Several years ago, Kansas University's School of Journalism asked Pam Fine if she'd be interested in its vacant Knight Chair on the Press, Leadership and Community.
At the time she passed, saying she wasn't ready to leave the newsroom quite yet. When the opportunity presented itself a second time, she couldn't say no. Fine, managing editor of the Indianapolis Star, is expected to be named KU's next Knight Chair sometime in the next few weeks.
"It's a marvelous opportunity to combine my (journalism) experience with my interest in teaching and doing some scholarly work and projects," Fine said. "The Knight chair is a great platform to be creative both in the classroom and outside."
The Knight chairs are 24 endowed, tenured professorships that exist at 22 universities across the United States, dedicated to promoting the study and advancement of journalism. The position is funded in part by the John S. and James L. Knight foundation. KU's was among the first three chairs established in 1990.
Fine is a graduate of the University of Florida and expects to soon complete a master's degree from the University of Missouri. Her time working toward a master's degree, primarily online, led her toward academic life, Fine said.
"But I haven't been planning to make the move so soon," she said. "But offers like this don't come along every day."
Fine said she had two particular interests that she expected would initially form the bedrock of her research: how to build communities through news and the variety of news products that are now created, as well as how newsroom leaders are adapting to changes in the industry.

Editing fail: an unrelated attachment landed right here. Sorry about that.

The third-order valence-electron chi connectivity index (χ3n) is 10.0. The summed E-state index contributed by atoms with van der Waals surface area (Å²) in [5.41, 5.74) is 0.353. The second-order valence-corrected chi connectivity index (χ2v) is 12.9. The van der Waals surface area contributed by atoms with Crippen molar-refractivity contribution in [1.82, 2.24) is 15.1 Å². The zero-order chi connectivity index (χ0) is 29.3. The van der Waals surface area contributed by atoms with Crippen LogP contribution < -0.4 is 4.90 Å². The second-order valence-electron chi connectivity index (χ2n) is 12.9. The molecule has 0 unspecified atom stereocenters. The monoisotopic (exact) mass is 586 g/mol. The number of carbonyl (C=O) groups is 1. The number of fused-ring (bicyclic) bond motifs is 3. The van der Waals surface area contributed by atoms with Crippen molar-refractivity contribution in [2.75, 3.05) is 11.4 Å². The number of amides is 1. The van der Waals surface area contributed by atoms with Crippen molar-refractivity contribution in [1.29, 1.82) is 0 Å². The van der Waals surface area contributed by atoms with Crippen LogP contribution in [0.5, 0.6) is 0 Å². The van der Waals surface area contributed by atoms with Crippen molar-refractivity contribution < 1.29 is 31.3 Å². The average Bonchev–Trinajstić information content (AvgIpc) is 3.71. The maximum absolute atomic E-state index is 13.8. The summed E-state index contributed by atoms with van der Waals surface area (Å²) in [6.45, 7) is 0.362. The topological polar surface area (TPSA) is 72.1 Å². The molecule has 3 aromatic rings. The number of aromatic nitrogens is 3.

She hopes to eventually teach a class that will do a little bit of "crystal ball" work, looking at the future of journalism.
Fine replaces Peggy Kuhr, who left KU to become the dean of the University of Montana's School of Journalism.
"(Kuhr) said it was a marvelous job and one she hated to leave, and that she would encourage anyone who was interested in teaching to look hard at this job," Fine said.
Kuhr said she met Fine when they both worked on The Associated Press Managing Editors board of directors.
"I think she's going to be great for KU, and she'll be wonderful for the world of journalism," Kuhr said. "I think people will really enjoy her. She has a lot of creativity."
The school wouldn't officially confirm Fine's appointment until paperwork was completed; however, an announcement is expected soon.
Fine will stay at the Star through April 4 and then begin a gradual move to Lawrence, starting with guest lectures this summer and meeting with local editors. She will teach her first class next fall.